There is, of course, no guarantee that the extension would have been granted in the absence of Mr Kellberg’s evidence.  However, it is clear that this evidence harmed the case for an extension on the basis of a causative error or omission.

The Australian provisions regarding extensions of time are relatively generous, and almost any missed deadline can be recovered – usually at relatively modest cost – in any reasonable circumstances in which a genuine error or omission has occurred, or where the circumstances leading to the error were beyond the control of the relevant parties.

Quite aside from the obvious benefits of these provisions for IP owners, they mean less stress than might otherwise be the case for Australian patent attorneys! Even a sole practitioner could easily have hundreds of live matters at any given time, and despite having the best possible practices, support systems and procedures in place, ‘stuff’ happens – alarms are missed, systems crash, hard drives fail, correspondence goes missing, laws change (or are ‘misunderstood’), people fall ill, and we all of us have bad days and (increasingly) ‘senior moments’!

However, it is important to tell a story about the failure that clearly addresses the relevant criteria for obtaining an extension.  The process begins by identifying a clear prior cause of the missed deadline, and determining whether this falls into the category of ‘error or omission’ or ‘circumstances beyond control’.  Sometimes more than one event will conspire in a single chain of cause-and-effect – for example, a postal delay (circumstances beyond control) may be combined with a failure to forward the correspondence to the appropriate person in a timely manner when it finally is received (error or omission by mail room staff).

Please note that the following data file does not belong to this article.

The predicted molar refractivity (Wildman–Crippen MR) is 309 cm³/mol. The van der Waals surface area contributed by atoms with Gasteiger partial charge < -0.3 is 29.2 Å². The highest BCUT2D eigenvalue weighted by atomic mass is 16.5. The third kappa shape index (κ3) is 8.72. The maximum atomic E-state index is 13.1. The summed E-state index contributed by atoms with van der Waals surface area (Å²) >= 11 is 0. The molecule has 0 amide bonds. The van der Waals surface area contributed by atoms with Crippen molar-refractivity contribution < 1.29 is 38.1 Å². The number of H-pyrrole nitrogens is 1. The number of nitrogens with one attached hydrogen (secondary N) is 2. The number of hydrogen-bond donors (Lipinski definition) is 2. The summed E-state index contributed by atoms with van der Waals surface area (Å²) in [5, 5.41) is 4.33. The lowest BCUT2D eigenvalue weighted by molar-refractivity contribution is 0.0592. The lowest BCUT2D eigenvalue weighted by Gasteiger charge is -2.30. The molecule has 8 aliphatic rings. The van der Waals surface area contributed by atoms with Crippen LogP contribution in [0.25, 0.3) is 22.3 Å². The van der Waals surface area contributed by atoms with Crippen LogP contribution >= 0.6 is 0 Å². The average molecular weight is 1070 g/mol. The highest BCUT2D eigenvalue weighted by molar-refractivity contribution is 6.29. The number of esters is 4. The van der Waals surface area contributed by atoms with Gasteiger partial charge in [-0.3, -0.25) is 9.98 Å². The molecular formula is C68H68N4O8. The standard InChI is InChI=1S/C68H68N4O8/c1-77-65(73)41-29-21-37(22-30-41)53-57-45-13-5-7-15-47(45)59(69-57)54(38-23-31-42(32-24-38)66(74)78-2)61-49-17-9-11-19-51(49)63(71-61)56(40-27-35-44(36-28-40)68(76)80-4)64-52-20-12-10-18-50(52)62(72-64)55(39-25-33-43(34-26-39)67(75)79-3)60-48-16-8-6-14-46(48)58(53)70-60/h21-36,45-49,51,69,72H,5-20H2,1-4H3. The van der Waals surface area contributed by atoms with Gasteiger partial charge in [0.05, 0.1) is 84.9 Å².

Once the cause of the failure, and the resulting sequence of events, have been identified, the evidence in support of the extension request can be prepared.  As far as possible this should be constrained to the facts of the case, and avoid unnecessary forays into opinions or speculation as to what might have been – there is plenty of scope for this (if appropriate) in the submissions that will accompany the request and evidence.  Nobody can truly say what they would have done if circumstances had been different.  What they can say, however, is what they normally do in comparable circumstances.

The evidence should establish matters such as:
  1. what happened;
  2. when it happened;
  3. the normal practices and procedures of the persons involved;
  4. the systems in place to ensure that processes are followed; and/or
  5. how/why/when these processes broke down in this case.
If the story establishes a causal chain of events leading from a relevant event to the missed deadline, and the evidence supports the story, then the prospects of an extension being granted are very good.

And a final warning – always take care not to shoot yourself in the foot!